When we usually talk about user engagement in a digital marketing sense, we talk about how users respond to and interact with content. A lot of times, we focus too much on the quantifiable side of engagement, like pageviews and clicks.
While these metrics are definitely important, they don’t cover more nuanced, qualitative measurements, one of which is user participation.
The Participation Pyramid
User participation describes the varying ways in which people explore and engage with content on the internet. At a basic level, user participation can be broken down into three tiers: consuming, contributing, and creating.
Data Source: ScienceDirect
It’s easy to imagine the tiers as a pyramid, with consuming on the bottom, contributing in the middle, and creating at the top. The number of people participating in each tier decreases as you move upwards.
Most internet users lurk at the base of the pyramid. They’re like an audience at a concert. Sometimes they’ll clap, or maybe even boo, but for the most part, they just watch the show.
Consuming is the most passive form of participation. Users at this level don’t actively go online and get involved with content creation or contribution. They merely browse websites, read some articles, and like posts on social media.
Icon Source: Scott de Jonge
These quiet participants are a marketer’s dream, especially for those of us focusing on inbound marketing. Since they make up the majority of internet users, people in the consuming tier are the easiest to reach.
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Most people want to spend their time consuming content that’s actually relevant and valuable to them. Making intriguing, shareable content is the best way to engage this group. Posting on a variety of channels, mixing up your content media, and staying on top of your content calendar will build your audience. Once you get consumers’ initial attention, they’re more likely to convert into customers.
The middle tier of the pyramid, contributing, is a much more active place. Here, users want their opinions heard. Some are commenting on articles or joining Twitter chats. Others are filling out surveys, voting in polls, or writing reviews for the latest superhero movie.
Contributing is built around conversations. When you post content, whether on your brand’s website or social media, you should give people the option to comment or give feedback. Try to find ways to reply to messages or answer questions directly when appropriate. This will not only provide excellent customer service, but also cement your brand’s credibility as a helpful and user-friendly resource.
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Looking for a simple way to increase user contribution? Consider adding a hashtag campaign to your marketing strategy. Come up with a unique hashtag that reflects your brand or product. Ask users on social media sites, such as Twitter and Instagram, to join your conversations using the hashtag.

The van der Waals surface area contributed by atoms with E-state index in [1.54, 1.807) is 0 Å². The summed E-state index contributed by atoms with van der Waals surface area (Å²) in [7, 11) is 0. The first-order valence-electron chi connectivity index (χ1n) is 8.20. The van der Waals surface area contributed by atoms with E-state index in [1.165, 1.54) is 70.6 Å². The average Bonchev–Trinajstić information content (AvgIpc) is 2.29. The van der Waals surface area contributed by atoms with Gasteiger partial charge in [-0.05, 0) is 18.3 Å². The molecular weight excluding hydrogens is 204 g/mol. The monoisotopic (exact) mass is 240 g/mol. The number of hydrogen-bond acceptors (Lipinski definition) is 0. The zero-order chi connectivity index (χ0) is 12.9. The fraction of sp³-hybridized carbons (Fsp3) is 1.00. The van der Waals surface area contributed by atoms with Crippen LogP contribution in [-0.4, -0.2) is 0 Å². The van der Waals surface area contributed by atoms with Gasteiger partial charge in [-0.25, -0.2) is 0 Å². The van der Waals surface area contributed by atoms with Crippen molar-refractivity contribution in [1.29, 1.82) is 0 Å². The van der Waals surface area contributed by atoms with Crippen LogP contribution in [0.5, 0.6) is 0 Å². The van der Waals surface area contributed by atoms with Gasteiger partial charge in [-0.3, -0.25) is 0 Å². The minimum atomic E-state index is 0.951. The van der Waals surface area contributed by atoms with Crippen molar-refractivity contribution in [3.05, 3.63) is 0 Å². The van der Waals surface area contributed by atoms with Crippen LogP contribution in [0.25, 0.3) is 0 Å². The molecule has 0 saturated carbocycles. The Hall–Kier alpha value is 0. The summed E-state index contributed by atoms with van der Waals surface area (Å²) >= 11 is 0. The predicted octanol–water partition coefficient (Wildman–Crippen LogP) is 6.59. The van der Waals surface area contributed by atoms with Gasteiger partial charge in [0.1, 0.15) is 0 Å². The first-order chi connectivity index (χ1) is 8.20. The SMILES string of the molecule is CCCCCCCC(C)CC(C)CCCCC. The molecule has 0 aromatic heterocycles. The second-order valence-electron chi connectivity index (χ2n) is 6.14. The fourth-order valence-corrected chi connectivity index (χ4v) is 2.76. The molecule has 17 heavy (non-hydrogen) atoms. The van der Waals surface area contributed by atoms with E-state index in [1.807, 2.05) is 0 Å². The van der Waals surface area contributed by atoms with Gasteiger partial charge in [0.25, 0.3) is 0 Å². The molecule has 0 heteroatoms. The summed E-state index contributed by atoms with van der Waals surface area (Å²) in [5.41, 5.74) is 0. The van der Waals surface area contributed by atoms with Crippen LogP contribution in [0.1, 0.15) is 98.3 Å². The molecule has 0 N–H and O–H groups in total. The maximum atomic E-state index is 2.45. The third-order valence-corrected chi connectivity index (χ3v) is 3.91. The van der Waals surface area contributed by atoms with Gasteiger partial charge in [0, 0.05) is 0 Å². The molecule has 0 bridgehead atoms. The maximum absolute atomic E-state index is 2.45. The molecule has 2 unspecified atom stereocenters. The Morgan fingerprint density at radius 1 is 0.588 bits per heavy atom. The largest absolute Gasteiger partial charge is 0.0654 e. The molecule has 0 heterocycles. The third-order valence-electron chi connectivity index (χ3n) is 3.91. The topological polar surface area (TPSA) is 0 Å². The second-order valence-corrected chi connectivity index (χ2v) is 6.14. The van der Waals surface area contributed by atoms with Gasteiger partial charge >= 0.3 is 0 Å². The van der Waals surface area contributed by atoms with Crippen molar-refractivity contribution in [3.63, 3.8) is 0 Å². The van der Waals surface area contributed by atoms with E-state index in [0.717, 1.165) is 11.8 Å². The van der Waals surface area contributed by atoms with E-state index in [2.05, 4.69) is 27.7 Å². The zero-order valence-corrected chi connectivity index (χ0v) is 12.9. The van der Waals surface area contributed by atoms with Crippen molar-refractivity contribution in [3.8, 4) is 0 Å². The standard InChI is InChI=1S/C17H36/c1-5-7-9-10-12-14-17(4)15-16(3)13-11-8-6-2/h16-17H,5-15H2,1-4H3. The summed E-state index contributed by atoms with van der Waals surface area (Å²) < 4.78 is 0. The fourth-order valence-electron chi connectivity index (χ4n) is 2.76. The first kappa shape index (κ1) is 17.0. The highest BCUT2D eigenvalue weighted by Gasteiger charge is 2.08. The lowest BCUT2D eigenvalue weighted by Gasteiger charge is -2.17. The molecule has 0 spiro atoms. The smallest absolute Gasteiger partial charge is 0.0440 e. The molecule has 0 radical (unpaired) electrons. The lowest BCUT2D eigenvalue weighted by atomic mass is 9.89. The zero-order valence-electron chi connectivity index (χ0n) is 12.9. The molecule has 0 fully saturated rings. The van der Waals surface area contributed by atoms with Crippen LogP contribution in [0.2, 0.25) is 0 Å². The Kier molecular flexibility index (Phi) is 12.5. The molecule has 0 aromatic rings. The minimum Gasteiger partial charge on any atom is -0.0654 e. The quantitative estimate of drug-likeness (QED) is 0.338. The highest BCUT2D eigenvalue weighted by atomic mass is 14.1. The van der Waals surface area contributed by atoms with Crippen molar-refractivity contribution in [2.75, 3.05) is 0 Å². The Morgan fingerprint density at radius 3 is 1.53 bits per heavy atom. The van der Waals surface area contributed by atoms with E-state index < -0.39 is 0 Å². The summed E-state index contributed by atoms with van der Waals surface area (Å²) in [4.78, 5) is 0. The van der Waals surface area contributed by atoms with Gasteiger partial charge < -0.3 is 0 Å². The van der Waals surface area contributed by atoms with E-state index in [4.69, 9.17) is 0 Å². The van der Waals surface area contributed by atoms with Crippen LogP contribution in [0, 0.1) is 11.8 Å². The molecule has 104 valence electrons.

Depending on your marketing objectives, you can monitor how your campaign is performing based on who’s getting involved and what types of content they’re posting under your particular hashtag.
Creating, the highest level of user participation, sits at the top of the pyramid. People in this tier are writing blog posts, uploading YouTube videos, and recording podcasts for an audience. In turn, they’re hoping others will engage with their content, usually in the form of likes, comments, or subscriptions.
Sound familiar? If you’re a content marketer, you fit right into this group.
Because they’re experts on content creation, marketing to the top tier can be tough. Even so, you should make an effort to reach out to creators, especially if you’re trying to add influencers to your marketing mix.
Successful, authentic influencers, both large and small, generally have an impressive number of followers (consumers). Depending on their expertise and social standing, they can connect you to a niche audience that you might not be able to reach with traditional content marketing.
Everyone Is Different
User engagement is measured in more than just clicks, shares, and time on page. Remember the three levels of user participation:
- Consuming. Users passively view content without further engagement.
- Contributing. Users react and respond directly to content.
- Creating. Users produce and publish content for others to consume.
Next time you roll out a content marketing campaign, keep the participation pyramid in mind. Targeting users at each level will help you engage your audience, boost brand credibility, and extend your reach across the internet.